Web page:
“Typography is basically word art.” - Dylan Todd, Designer
Resist the urge to just pick the first typeface you find because it matters more than you think. If you pick a lackluster font, you might blend in with other brands or end up the subject of an SNL sketch. Yes, here is a skit starring Ryan Gosling about Papyrus.
Picking a typeface(s) can be intimidating for non-designers. Designers throw terms around like sans serif, serif, font type, font family, font style, font, typeface, etc. And all you know is Times New Roman is what you used to write papers in high school and wingdings was your favorite font in elementary school.
So let's break down a few of these terms:
Typeface - A set of letters, numerals, symbols that are designed to be unique. (Helvetica, Times New Roman, Open Sans, etc.)
Font Family - There are 5 different font families serif, sans serif, cursive, fantasy, and monospace.
Font Style - Font style refers to the different variations of a specific font/typeface. A font can be normal, bold, italic, bold italic.
Serif - A font family with a decorative stroke at the ends of the letter. For example, the aforementioned Times New Roman is a Serif font.
San Serif - A Font family without the decorative stroke, called a serif. For example, the body of this blog post is written in Open Sans, a San Serif font.
The typefaces you choose to represent your brand should help communicate your brand idea. Serif typefaces are associated with serious, traditional, and authoritative brands. Sans serif fonts are associated with trendy, forward-looking, tech-driven brands.
The font families and typefaces you choose should also be a utilitarian decision. They will affect not only the look of your content but also the user experience. If your typeface choice is difficult to read or format content with you have failed at this part of branding.
We suggest using 1-3 font families. 1-3 font families are all you need to represent your brand. McDonald's uses a single font family to represent its brand all over the world. If you're not design literate, lean heavily on your internal or external design team.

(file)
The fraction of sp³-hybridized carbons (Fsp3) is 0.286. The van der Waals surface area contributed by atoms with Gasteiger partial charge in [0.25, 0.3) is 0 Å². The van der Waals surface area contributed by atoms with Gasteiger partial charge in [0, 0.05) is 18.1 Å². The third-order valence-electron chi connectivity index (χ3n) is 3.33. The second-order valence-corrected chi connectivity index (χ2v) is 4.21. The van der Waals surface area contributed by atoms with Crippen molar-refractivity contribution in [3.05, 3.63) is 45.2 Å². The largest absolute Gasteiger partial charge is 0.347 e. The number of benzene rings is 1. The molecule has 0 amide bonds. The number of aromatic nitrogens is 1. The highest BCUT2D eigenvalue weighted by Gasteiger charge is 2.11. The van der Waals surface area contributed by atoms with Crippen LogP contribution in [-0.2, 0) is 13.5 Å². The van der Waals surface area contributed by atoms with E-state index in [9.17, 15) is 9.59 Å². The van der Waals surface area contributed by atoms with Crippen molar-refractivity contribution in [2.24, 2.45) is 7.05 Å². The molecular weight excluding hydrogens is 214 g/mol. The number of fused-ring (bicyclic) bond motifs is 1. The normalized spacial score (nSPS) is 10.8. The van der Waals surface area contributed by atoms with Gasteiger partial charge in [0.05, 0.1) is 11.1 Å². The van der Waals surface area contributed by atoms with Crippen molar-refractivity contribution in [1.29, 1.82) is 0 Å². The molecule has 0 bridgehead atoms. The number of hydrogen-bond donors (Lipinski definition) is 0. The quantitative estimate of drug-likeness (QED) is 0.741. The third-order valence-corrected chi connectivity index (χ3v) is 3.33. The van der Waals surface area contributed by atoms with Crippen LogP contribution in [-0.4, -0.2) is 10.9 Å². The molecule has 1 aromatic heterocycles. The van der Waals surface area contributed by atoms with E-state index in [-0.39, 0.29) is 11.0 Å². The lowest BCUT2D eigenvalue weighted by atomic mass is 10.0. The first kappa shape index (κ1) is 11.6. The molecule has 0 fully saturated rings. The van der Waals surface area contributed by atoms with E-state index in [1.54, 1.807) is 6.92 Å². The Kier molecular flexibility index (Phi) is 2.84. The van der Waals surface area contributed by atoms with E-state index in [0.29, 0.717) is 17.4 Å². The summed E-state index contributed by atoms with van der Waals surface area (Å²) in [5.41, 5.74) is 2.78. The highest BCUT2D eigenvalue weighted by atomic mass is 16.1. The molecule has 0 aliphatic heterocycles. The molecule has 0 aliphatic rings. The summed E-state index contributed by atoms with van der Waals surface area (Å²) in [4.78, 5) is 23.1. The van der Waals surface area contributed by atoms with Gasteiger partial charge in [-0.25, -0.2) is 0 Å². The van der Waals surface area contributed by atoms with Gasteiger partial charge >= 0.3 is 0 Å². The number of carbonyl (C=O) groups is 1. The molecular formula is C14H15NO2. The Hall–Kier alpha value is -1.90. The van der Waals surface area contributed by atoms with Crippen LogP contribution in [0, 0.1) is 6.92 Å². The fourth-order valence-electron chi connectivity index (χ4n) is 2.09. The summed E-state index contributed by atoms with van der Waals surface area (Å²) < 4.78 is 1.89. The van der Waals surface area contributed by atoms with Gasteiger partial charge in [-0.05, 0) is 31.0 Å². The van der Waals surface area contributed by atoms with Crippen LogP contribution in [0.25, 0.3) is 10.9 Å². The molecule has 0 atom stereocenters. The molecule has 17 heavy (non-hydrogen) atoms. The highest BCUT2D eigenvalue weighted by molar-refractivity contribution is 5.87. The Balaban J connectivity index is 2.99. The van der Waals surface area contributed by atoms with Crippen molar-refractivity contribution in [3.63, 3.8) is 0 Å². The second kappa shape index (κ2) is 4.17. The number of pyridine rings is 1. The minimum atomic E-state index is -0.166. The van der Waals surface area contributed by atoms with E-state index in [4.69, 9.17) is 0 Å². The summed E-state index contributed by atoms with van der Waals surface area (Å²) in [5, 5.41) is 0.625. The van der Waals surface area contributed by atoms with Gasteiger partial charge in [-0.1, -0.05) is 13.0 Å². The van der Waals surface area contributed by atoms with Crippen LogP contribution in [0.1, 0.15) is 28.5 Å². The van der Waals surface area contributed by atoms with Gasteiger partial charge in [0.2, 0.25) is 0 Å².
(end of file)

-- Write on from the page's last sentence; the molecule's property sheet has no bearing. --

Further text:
"How we talk is as important as what we talk about." - Red Cross Style Guide
Your brand style guide isn't only about visual elements. It also shapes the writing style and video creative choices of your brand's content creators. Whether your brand is adventurous (Redbull) or calming (Casper), your content should reflect those feelings.
A common strategy for developing brand language is to establish pillars of your brand's personality. These are 3-5 words or phrases that marketers want consumers to associate with their brand. For example, my alma mater, WCU, lists rooted, purposeful, and limitless in their style guide.
Defining your brand's personality allows your team to create content with a consistent brand, voice whether it's a social media post, blog post, or Super Bowl commercial.
Having a thorough brand guide helps you communicate with internal teams, external teams, and partners about your brand's visual identity. Creating a brand style guide can be an extremely challenging project for non-designers. To a lot of us, a brand looks right or it doesn't, and that's all we can articulate. We simply don't speak designer!
If you're design illiterate, it's important to work with your design team on this project. They will be able to easily articulate and document written design standards and image guidelines. That doesn't mean you have to take a fully hands-off approach to the project. You have valuable insight into your target audience; you know the message you want to portray, and have seen examples of subpar branding in your previous marketing efforts.